This run was accompanied by the usual yahooing and screeching that seems mandatory for an angler on what he thinks is a good fish.
"Did you set the drag on that reel," gruffed Ross, in his own laconic way?
"Yes," I confidently replied, "I stripped the reel last night."
"There is not a hellava lot of bend in the rod," Ross observed.
"This is a real brute of a rod," I replied, but with just a smidgen of doubt invading my previously authoritative confidence.
The rest was over quickly. The kingi, tired of this silly game, swam around, over and through the rocks and weed as kingis do, and that was that.
Testing the drag, revealed about 2kg (4lb) on 15kg (30lb) line. Both Mark and Ross suggested that setting the drag after stripping a reel was a good idea. Any reputation for pre-fishing thoroughness I may have had, became a mere ghost of its former small self.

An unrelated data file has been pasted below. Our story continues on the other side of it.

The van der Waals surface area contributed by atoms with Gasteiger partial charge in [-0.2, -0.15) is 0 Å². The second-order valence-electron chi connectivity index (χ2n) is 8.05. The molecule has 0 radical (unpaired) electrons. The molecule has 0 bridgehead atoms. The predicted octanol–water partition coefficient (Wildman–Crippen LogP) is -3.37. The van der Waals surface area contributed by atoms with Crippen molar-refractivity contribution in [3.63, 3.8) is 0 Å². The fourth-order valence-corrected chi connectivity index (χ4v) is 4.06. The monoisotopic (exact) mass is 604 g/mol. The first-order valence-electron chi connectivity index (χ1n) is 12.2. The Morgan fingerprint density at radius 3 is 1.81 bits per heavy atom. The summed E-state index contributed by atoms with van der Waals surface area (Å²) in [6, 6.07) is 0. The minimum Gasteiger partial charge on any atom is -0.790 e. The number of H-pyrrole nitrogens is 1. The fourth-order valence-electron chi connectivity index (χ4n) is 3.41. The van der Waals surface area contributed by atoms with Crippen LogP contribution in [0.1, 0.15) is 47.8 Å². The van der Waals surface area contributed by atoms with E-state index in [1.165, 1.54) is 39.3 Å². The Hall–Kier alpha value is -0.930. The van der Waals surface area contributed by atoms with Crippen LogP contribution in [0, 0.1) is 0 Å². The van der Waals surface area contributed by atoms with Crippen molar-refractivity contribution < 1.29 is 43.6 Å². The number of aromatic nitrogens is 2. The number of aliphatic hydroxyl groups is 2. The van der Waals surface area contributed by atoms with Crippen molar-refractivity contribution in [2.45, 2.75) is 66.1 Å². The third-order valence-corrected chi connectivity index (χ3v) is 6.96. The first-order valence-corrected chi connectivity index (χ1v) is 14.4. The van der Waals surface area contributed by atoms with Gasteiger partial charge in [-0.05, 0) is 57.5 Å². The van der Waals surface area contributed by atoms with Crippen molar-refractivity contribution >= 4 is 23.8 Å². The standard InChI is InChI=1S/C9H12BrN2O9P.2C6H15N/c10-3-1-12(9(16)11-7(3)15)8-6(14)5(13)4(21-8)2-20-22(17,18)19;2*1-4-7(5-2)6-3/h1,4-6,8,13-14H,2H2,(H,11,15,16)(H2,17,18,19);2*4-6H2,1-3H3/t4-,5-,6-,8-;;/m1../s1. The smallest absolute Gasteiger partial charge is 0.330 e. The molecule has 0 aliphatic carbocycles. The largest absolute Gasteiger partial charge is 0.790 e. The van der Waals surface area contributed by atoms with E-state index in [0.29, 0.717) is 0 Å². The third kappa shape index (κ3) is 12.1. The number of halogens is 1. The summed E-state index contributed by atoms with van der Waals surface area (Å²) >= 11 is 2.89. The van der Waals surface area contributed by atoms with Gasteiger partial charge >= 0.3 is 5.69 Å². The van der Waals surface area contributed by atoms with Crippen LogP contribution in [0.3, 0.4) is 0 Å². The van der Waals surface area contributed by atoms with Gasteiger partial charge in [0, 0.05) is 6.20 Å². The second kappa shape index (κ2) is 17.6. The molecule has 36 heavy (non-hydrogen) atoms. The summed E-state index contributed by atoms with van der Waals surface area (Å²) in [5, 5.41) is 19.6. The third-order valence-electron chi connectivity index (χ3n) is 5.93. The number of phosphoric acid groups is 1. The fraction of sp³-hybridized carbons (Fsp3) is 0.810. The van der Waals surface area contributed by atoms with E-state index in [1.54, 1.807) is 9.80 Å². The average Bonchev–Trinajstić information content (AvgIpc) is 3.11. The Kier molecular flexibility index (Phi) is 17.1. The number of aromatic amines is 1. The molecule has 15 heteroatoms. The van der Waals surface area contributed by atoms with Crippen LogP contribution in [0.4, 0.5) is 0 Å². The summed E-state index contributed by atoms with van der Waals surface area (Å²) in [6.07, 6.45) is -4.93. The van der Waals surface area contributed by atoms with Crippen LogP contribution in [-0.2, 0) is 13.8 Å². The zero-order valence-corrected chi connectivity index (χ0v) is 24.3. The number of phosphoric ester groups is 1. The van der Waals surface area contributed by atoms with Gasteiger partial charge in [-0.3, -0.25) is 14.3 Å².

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Ghosts are great travellers. Weightlessness has a lot going for it. They can reach the Three Kings Islands, 80km off the Northern tip of NZ, in the blink of an eye, which is about how long it took to haunt me yet again.
The lure was a sure fire, dead certain marlin catcher. I had waited some time for this particular head shape and skirt colour combination. The obliging Mr. Pakula, of lure making fame, custom built it for me.
I let the lure out over the side, ensuring the hooks were riding up at 60 degrees in the approved Pakula way, and reassured, let the leader slip through my hands.
The lure slipped back, and back, and then it was gone.
Between screams of derision one of the crew asked if you were supposed to clip the leader of the lure to the main line.